Food & Fashion? Improving sustainable consciousness – my realisations, experiences, and what I’ve learnt incorporating sustainable practices into my lifestyle.

I’m Bilal Hussain, a Politics & International Relations graduate and Global Officer at the University of Kent. I’m passionate about sharing what I’ve learned from my experiences so far and working together with students and staff at the University of Kent to build a greener future for all!

For many like myself, trying to incorporate sustainable lifestyles is a notion that is met with complaints about the difficulty and impracticality that has long been associated with greener life choices. Prior to the UN setting out the Sustainable Development Goals in 2015 there was arguably a level of ignorance and dismissal towards sustainable alternatives in our daily lives, something that I personally am accountable for as well. Fast forward to 2021, we now have more variety and accessibility to greener technologies, transport, and diets but more importantly a stronger awareness within our societies of the real-world impact climate change has had. My own journey to improving my sustainable consciousness was filled with realisations that it was in fact not as hard as I thought, and that making a small adjustment to my daily lifestyle choices would help make big changes to achieving a greener future. The two big ways I saw this unfold in front of me was in my food and fashion choices.

A problem that I often encountered was trying to incorporate a greener, more sustainable diet. As a fairly active person, one of the things that put me off sustainable options was the lack of meat-free protein alternatives that were actually enjoyable. However, as time as gone on and the meat-free industry has started to revolutionise and innovate further I discovered a greater and more affordable variety of options that not only tasted great but, in some cases, better than the meat versions! Some of my favourites include the Vivera Vegan Shawarma and Richmond’s Meat-free sausages. My adventure into the world of sustainable eating on the recommendation of a friend quietly started to become part of my regular food shop and I even found myself trying more sustainable foods at restaurants compared to my usual orders. As a Muslim this was extra encouraging for me because I had to often choose the vegetarian options because there was a lack of halal choices. So, for me and I’m sure many Muslims, the greater availability of vegetarian alternatives has made the realm of food much more exciting in the UK than ever before! This gradual adjustment to incorporating an environmentally friendly diet occurred unconsciously simply because I found myself actually enjoying the alternatives, which is perhaps a testament to the improvements of meat-free products in recent times. I started to become more conscious of making more sustainable choices in my diet, seeking out plant-based recipes and trying them with friends. I will say that not all the alternatives are the best sometimes, banana peel pulled pork being an interesting experiment to say the least! I’ll be honest I haven’t totally committed to a meat-free lifestyle just yet and I still enjoy the foods I liked before, but I have faith in the growing variety and quality of sustainable alternatives that will allow me to enjoy and incorporate more into my diet. The main thing is, to make a growing conscious effort to transition to a more sustainable lifestyle helped me to realise that it wasn’t as hard as I thought!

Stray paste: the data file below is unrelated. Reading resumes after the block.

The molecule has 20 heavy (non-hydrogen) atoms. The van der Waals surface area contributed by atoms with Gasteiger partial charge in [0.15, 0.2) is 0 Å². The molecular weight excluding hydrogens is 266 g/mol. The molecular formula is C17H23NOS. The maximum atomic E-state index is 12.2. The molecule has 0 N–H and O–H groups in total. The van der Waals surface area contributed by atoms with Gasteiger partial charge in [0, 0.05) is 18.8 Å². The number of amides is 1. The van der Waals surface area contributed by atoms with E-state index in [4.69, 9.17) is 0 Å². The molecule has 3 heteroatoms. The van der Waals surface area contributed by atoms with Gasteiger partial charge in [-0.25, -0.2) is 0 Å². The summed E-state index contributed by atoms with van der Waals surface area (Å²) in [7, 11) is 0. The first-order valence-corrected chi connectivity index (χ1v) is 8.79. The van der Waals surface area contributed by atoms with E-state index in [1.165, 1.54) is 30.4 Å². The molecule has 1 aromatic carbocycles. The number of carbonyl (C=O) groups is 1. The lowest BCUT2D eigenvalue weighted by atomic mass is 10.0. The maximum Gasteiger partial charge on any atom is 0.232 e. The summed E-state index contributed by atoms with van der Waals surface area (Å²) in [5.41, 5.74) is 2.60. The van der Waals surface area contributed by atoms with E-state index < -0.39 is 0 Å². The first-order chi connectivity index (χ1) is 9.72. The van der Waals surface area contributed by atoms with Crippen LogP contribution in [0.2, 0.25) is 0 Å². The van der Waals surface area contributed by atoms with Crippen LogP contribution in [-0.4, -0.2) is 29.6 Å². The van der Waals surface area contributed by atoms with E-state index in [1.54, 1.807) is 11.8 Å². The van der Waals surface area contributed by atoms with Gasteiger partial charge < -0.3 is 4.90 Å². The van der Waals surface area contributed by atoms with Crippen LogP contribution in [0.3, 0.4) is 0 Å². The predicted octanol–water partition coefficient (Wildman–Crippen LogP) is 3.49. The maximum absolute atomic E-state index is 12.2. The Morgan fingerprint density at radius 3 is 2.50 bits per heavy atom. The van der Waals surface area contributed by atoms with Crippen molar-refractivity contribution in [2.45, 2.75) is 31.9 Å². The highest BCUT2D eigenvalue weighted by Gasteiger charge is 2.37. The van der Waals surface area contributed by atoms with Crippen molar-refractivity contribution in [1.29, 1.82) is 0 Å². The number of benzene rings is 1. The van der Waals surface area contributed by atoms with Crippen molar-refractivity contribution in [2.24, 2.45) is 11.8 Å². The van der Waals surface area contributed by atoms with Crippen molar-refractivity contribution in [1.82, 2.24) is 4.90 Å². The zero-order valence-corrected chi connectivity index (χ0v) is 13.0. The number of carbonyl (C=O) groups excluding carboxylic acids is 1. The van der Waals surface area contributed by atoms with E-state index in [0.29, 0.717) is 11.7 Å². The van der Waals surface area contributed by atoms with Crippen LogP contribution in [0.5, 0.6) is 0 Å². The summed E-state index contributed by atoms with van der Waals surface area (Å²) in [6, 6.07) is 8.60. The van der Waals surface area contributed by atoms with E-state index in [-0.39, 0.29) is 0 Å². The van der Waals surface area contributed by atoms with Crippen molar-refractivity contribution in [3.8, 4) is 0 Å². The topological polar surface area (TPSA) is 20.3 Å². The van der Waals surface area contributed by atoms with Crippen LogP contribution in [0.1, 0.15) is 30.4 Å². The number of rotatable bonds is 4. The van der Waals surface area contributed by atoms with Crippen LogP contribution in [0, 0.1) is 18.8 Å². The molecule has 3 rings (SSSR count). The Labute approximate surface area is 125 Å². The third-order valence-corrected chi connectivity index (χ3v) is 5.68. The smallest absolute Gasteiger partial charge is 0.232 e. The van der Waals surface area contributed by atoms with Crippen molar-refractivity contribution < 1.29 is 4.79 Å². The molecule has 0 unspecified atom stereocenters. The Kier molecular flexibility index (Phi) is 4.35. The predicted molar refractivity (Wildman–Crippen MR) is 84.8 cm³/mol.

Another example where I realised how sustainable practice was right in front of me was when it came to fashion. I, like many my age these days, enjoy wearing reworked clothes and clothes made using sustainable materials. I was already buying clothes from independent businesses that were committed to giving part of their profits towards greener causes. As someone who also sells clothes, I was naturally recycling old packaging, something that I didn’t even consciously realise was a sustainable practice in daily life. Personally I had shopped sporadically at so-called ‘fast fashion’ stores, and as I realised the environmental damage that was caused from over-shopping at these places I couldn’t help but naturally move towards buying more sustainable clothing, whether that was materials, reworked, or just second hand. All of a sudden alongside the wave of greater awareness of sustainable fashion I realised that I had subconsciously been practicing sustainability in my fashion as well, which like my journey with food made me realise that sustainable practice isn’t as difficult as I once thought.